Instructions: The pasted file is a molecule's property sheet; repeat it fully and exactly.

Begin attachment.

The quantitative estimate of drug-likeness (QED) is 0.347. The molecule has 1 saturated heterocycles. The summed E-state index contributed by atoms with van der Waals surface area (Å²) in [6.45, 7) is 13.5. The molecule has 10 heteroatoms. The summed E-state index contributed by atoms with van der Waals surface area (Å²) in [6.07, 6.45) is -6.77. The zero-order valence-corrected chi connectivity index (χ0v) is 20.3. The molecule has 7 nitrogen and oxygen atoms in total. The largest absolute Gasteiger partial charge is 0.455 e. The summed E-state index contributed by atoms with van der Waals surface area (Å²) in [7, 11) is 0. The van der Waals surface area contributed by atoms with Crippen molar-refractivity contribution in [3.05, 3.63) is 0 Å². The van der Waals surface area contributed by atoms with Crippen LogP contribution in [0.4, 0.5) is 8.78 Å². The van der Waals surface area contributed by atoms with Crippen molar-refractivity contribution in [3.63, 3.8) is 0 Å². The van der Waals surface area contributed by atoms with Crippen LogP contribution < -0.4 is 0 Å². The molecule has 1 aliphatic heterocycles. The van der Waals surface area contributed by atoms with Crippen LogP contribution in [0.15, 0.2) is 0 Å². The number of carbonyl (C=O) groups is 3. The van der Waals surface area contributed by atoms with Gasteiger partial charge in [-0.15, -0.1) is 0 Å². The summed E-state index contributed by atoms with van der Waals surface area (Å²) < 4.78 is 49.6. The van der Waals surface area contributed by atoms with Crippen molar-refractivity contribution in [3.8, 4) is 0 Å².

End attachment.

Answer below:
The quantitative estimate of drug-likeness (QED) is 0.347. The molecule has 1 saturated heterocycles. The summed E-state index contributed by atoms with van der Waals surface area (Å²) in [6.45, 7) is 13.5. The molecule has 10 heteroatoms. The summed E-state index contributed by atoms with van der Waals surface area (Å²) in [6.07, 6.45) is -6.77. The zero-order valence-corrected chi connectivity index (χ0v) is 20.3. The molecule has 7 nitrogen and oxygen atoms in total. The largest absolute Gasteiger partial charge is 0.455 e. The summed E-state index contributed by atoms with van der Waals surface area (Å²) in [7, 11) is 0. The van der Waals surface area contributed by atoms with Crippen molar-refractivity contribution in [3.05, 3.63) is 0 Å². The van der Waals surface area contributed by atoms with Crippen LogP contribution in [0.4, 0.5) is 8.78 Å². The van der Waals surface area contributed by atoms with Crippen molar-refractivity contribution in [3.63, 3.8) is 0 Å². The van der Waals surface area contributed by atoms with Crippen LogP contribution < -0.4 is 0 Å². The molecule has 1 aliphatic heterocycles. The van der Waals surface area contributed by atoms with Crippen LogP contribution in [0.15, 0.2) is 0 Å². The number of carbonyl (C=O) groups is 3. The van der Waals surface area contributed by atoms with Gasteiger partial charge in [-0.15, -0.1) is 0 Å². The summed E-state index contributed by atoms with van der Waals surface area (Å²) < 4.78 is 49.6. The van der Waals surface area contributed by atoms with Crippen molar-refractivity contribution in [3.8, 4) is 0 Å².